We finally have the right idea about public broadcasting in
the air. The New York Times reports that there is now a serious
call in Washington for the total abolition or privatization of
this wholly inappropriate government supported, partially tax
funded medium of Left wing propaganda.
Actually, I don’t care how Left wing any national medium
happens to be, so long as I am not forced to pay even a penny for
its upkeep. There are dozens of very prominent magazines with
a Left wing editorial policy – The Nation, Progressive, Mother
Jones, Utne Report, The New York Review of Books, to name only the
more prominent ones. In the fields of both popular and scholarly
publications, the Left still holds prominent sway, despite all the
talk about the "collapse of Socialism." But no one is forcing me
to subscribe – I do so, when I do so, because I am interested in
just how wrong intelligent people can be.
PBS and NPR – National Public Radio – in contrast, are massive
broadcast ventures, supported and partly funded by the federal
government, from taxes going to, e.g., the Corporation for Public
Contrary to what many conservatives complain about, it is not so
much the lack of balance in the programming that is so insidious. It
is that there exists a first amendment medium that people in this
country are forced to pay for.
Of course, it is undeniably true that both PBS and NPR are run
for the sake of spreading socialist ideology. These people, contrary
to what The New York Times keeps doggedly repeating, are not liberals.
A Liberal believes in, for example, civil liberties and equality of
opportunity, a free press and fairness, among other things. Liberals
lean toward socialism mostly in economic matters. The editorial tone
of nearly all PBS and NPR programming is radically socialist and, more
recently, fascist – especially when it comes to environmental and
PBS runs innumerable opinion programs, beginning and ending, of
course, with all the opportunities Bill Moyers gets for airing his
pious laments about the universe. Moyers is no liberal but an agitator
for the position that everything that is wrong with the world is due
to the United States of America. His repeated intoning about what
"we, in this country, are doing to …" is so tiresome that I simply
cannot watch him, even when he interviews people I regard interesting.
PBS’s several interesting round table programs on various facets of
our legal system is also very biased toward the left liberal agenda.
The leaders of these discussions, whose panels do manage to be balanced
– if you believe that there are only two viewpoints in America worth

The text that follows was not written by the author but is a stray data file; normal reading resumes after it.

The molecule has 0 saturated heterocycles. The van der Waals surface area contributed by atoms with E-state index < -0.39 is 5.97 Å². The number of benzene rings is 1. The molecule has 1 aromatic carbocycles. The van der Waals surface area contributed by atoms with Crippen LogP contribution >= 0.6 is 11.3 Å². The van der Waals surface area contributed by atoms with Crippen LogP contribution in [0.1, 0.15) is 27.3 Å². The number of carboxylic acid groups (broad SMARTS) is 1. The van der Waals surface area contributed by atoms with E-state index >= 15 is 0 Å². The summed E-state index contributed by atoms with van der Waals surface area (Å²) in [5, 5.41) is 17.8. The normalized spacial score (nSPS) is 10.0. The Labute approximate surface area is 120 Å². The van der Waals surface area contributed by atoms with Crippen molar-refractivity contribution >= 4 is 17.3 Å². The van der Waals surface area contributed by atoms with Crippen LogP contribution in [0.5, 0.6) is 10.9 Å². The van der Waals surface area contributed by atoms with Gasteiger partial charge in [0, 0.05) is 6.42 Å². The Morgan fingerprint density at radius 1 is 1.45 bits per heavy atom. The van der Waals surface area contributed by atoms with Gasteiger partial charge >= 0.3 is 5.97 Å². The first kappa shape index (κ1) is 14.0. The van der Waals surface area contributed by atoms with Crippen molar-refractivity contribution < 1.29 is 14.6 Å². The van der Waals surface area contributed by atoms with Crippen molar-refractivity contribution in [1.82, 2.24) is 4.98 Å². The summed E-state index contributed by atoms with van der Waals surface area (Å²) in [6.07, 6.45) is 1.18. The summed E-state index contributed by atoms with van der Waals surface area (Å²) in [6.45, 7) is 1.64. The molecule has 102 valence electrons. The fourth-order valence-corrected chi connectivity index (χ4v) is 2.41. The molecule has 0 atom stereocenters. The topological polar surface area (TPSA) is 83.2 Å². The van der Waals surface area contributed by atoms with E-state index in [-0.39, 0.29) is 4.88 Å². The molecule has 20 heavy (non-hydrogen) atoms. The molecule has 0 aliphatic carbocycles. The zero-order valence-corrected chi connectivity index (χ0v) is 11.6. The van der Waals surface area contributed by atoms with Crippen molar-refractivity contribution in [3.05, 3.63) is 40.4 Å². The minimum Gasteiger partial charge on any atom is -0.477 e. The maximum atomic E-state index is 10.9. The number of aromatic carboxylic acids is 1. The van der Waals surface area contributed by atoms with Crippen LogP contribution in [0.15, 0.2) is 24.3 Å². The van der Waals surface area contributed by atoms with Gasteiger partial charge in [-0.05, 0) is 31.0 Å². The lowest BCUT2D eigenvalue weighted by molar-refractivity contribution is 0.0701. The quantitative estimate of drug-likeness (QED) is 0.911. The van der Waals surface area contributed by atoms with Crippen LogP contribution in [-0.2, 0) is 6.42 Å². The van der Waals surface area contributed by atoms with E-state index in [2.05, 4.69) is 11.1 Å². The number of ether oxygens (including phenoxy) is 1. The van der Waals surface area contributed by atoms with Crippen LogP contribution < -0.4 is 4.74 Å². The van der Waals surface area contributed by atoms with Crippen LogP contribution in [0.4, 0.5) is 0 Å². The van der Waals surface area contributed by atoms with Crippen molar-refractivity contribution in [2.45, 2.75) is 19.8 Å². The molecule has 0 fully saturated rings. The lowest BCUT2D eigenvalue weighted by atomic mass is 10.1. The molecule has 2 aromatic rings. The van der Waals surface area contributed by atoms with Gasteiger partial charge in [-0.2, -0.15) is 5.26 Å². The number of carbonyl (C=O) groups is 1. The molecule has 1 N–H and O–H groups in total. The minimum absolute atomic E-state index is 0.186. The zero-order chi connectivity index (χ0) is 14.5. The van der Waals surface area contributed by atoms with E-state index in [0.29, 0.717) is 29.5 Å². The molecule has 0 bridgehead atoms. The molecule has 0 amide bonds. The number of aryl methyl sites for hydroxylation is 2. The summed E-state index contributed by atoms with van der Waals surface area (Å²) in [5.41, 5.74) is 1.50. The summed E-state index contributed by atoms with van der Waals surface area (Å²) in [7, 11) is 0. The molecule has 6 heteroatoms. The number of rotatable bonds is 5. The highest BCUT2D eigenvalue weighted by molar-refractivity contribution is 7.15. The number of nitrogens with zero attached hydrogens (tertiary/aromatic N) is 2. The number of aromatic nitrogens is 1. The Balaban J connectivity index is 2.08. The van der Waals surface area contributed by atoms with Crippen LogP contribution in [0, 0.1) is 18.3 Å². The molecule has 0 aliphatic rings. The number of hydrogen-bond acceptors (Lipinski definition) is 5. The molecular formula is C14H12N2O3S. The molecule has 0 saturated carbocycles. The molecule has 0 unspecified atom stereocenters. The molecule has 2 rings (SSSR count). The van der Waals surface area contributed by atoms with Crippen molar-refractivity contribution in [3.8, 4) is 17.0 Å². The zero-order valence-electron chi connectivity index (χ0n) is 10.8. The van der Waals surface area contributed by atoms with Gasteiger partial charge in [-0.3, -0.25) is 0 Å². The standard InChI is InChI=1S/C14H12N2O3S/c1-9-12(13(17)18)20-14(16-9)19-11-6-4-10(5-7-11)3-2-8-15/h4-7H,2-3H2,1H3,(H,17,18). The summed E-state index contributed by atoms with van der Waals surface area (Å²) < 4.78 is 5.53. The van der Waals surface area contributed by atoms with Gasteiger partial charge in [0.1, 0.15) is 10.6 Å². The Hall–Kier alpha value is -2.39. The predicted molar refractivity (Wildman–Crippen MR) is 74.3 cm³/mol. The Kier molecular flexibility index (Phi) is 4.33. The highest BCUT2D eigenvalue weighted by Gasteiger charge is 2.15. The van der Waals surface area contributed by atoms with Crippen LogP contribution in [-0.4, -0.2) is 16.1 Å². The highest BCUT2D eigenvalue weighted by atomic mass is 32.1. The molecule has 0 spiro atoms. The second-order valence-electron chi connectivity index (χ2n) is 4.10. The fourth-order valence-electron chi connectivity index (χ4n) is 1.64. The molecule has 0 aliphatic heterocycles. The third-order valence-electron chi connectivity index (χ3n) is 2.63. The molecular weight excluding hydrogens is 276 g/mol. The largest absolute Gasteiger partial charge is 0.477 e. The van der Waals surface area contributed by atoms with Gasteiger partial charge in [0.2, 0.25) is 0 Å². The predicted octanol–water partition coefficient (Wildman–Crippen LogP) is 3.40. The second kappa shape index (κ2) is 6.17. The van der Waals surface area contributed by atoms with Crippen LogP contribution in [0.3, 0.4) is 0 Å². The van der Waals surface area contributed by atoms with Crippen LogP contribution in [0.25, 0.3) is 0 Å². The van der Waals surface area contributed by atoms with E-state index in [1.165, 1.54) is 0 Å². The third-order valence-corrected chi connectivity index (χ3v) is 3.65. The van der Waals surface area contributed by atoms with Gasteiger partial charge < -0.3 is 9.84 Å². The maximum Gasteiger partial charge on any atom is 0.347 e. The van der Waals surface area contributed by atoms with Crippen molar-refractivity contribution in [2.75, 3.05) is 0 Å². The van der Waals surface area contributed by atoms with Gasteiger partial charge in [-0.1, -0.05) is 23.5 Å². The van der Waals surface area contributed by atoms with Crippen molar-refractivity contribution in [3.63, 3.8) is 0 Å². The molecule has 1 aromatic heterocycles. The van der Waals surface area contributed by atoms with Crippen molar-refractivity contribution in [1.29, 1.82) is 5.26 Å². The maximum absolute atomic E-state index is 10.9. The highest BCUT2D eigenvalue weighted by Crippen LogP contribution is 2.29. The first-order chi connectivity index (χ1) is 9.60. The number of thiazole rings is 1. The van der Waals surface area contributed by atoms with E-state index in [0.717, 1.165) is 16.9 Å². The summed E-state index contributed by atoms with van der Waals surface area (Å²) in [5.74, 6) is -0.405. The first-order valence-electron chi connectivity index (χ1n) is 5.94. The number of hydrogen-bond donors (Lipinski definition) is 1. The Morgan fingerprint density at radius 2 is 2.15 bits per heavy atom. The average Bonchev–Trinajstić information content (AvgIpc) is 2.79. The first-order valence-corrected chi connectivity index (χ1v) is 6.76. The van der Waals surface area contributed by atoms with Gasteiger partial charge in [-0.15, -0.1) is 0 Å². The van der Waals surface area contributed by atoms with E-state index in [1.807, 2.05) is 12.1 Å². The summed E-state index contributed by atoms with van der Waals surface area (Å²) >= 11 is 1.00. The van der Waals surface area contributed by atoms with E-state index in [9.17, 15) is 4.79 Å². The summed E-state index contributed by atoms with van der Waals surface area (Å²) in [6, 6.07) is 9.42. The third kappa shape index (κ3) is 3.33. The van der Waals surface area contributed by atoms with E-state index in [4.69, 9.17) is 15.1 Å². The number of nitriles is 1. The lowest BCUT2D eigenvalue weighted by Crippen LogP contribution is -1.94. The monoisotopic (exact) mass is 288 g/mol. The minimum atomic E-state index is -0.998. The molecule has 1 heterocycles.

telling the viewers about – are nearly all Harvard law professors and
their orientation tends always toward leftist moralizing. There are
no communists, libertarians, Muslims, Moonies or any other theorists
who don’t fit the mainstream balance, outside of some militant
feminists and multiculturalists on these programs. And, more importantly,
no one outside the Eastern educational establishment ever appears on
them – which, frankly, annoys me, who teaches at a southern university
no one at PBS ever thinks of inviting to appear on their programs.
There are fine things, too, on PBS. And who knows, maybe it does
full justice to the intellectual market place, so balance need by no
means be the standard by which to judge it.
It is only because PBS is a government created and (partially)
funded monopoly that I fully support those who are calling for its
abolition. I would be even more enthusiastic if NPR got the axe – it
has the most whiny, openly Left wing editorial tone among all mainstream
media efforts. Its staff have just one voice, that of the smooth,
velvety Eastern intellectual. (Just listen and try to find someone
with a southern, Bronx or foreign accent, outside a few guest essayists.
But then the same phenomenon would not bother me much if found on ABC,
CNN or A&E, since I am not made to spend a dime of my life on those.)
Let us get the government out of at least one major and very
sensitive industry. There should, in short, be the same policy in
government toward media as there is toward religion – it should neither
ban nor establish any denomination, regardless of its content. Let
all geniuses in the industry like Bill Moyers and Nina Totenberg find
a job on the open market – surely there are plenty of media outlets
now. I look forward to not seeing Bill Moyers, say, on the Discovery
Channel, or, per chance, on Nick at Nite!